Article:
The New York Times columnist won a 2006 Pulitzer Prize for his coverage of the Darfur genocide. He dubbed conservative Christians "the new internationalists" in a 2004 column, one his many that has explored evangelicals and American foreign policy.
What's surprised you about covering evangelicals?
There is a really important change going on within the evangelical community. In general, evangelicals had been a disproportionally isolationist constituency in the country, skeptical of foreign aid and foreign engagement. That is really changing. Increasingly, you're getting a really important evangelical constituency for fighting AIDS, for fighting genocide in Darfur, for fighting sex trafficking.
What misconceptions do evangelicals have about secularists or big media like The New York Times?
The misconceptions and distrust tend to be mirror images. In general, people on all sides of these issues are people of goodwill who are struggling with how best to address tremendous problems of human suffering. The question of abstinence versus condoms has become one of these battlegrounds. And that battle has certainly created a certain amount of resentment and gnashing of teeth on both sides. It is useful for both sides to pause and remember that people on the other side of that debate are genuine people of goodwill who are trying to ease suffering.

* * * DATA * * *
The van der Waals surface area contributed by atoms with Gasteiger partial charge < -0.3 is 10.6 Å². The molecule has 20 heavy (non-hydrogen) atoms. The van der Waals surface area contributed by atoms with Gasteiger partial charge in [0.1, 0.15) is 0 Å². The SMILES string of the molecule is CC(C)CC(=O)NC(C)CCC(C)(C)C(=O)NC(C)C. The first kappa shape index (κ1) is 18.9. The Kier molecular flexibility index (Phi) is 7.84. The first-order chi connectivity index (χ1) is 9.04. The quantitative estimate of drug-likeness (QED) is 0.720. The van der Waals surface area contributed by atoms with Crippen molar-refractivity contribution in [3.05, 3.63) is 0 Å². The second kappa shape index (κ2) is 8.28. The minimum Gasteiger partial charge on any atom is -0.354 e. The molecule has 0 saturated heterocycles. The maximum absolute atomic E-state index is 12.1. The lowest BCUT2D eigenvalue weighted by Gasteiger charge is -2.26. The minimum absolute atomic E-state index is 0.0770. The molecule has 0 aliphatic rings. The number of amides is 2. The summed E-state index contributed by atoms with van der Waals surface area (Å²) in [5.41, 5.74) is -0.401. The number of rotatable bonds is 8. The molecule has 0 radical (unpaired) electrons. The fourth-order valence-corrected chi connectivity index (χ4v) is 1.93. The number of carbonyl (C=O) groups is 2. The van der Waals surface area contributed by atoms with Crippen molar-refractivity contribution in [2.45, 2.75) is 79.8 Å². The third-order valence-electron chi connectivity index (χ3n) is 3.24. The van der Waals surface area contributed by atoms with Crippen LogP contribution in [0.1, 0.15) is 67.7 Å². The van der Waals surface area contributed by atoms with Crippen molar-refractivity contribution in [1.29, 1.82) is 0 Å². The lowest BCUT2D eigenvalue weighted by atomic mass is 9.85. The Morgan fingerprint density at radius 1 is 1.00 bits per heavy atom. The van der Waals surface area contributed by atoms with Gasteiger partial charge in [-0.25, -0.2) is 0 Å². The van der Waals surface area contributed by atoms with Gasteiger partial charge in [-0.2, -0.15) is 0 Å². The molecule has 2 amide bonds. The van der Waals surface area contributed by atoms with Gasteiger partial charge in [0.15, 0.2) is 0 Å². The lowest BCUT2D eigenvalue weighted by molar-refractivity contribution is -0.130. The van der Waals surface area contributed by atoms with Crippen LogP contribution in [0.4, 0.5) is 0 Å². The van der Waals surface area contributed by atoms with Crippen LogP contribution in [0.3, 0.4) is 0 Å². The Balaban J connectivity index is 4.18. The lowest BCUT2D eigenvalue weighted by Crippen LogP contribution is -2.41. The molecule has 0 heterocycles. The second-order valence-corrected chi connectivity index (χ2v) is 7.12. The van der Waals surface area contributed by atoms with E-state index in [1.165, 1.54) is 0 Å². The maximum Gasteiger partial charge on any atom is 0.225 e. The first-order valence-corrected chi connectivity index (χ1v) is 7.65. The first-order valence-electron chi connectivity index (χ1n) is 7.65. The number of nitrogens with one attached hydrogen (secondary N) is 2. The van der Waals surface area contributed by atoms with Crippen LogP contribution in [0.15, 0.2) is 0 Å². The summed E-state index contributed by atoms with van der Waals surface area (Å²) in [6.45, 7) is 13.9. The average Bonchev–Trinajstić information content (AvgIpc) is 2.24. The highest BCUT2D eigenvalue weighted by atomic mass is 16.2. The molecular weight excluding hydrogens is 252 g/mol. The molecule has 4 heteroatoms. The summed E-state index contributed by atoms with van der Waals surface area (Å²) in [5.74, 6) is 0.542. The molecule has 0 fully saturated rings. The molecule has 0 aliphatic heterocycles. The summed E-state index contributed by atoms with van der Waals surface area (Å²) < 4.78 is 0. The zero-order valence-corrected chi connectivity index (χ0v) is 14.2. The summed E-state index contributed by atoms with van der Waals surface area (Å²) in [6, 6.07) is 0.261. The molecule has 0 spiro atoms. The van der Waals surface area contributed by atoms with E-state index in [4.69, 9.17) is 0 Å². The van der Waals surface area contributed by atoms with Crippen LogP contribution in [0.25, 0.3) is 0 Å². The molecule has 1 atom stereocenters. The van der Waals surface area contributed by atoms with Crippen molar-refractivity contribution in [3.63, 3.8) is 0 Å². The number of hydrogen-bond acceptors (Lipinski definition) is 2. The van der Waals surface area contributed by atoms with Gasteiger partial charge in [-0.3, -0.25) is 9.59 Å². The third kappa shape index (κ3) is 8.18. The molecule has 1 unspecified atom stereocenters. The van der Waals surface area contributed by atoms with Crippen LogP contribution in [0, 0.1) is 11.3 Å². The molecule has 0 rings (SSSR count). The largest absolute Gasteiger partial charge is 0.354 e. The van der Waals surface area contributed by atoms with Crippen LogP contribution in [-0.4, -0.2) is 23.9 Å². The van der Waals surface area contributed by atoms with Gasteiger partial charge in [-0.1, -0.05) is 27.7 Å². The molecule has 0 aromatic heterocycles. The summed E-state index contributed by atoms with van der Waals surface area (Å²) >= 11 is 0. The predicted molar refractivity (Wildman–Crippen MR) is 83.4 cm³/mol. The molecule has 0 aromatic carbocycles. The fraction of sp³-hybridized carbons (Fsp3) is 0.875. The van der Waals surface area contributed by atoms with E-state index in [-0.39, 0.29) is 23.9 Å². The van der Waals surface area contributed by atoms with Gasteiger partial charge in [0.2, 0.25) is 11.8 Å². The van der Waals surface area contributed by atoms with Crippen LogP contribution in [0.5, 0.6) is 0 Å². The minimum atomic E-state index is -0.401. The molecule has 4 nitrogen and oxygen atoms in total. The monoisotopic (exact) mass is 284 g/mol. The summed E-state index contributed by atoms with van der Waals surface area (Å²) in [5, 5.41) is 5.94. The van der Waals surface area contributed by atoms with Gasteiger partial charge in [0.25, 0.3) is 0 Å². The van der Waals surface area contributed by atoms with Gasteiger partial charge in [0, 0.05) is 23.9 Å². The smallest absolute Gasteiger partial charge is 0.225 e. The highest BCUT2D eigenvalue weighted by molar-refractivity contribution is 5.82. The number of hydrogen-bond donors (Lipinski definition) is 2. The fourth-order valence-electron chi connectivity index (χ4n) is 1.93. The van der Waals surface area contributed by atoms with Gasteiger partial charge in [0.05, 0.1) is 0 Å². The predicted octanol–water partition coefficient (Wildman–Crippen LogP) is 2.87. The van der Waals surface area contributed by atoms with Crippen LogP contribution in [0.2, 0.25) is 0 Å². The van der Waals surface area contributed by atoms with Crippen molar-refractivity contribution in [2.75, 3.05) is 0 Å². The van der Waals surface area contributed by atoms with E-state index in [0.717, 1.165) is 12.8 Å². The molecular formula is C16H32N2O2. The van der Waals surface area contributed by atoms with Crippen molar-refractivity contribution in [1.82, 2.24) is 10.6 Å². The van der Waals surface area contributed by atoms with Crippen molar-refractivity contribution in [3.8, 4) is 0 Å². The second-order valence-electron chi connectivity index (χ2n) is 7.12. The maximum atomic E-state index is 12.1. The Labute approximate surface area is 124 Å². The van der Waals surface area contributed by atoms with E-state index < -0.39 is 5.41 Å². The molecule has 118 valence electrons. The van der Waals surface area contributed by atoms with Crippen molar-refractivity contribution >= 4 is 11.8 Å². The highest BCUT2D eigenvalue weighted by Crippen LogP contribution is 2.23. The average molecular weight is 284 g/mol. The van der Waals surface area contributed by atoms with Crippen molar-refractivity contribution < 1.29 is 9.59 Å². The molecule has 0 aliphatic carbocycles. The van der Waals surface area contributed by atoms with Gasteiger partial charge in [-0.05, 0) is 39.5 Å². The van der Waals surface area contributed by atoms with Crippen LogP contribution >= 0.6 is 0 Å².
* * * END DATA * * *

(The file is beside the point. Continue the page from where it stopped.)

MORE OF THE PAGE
What moves you to cover humanitarian crises?
I've been surprised since I got the column that newspapers columns have less persuasive power than most people believe. When I write about an issue that is already out there, that persuades very few people. On the contrary, when I write about an issue people aren't thinking about, I can help put it on the agenda. If I take something like sex trafficking, ...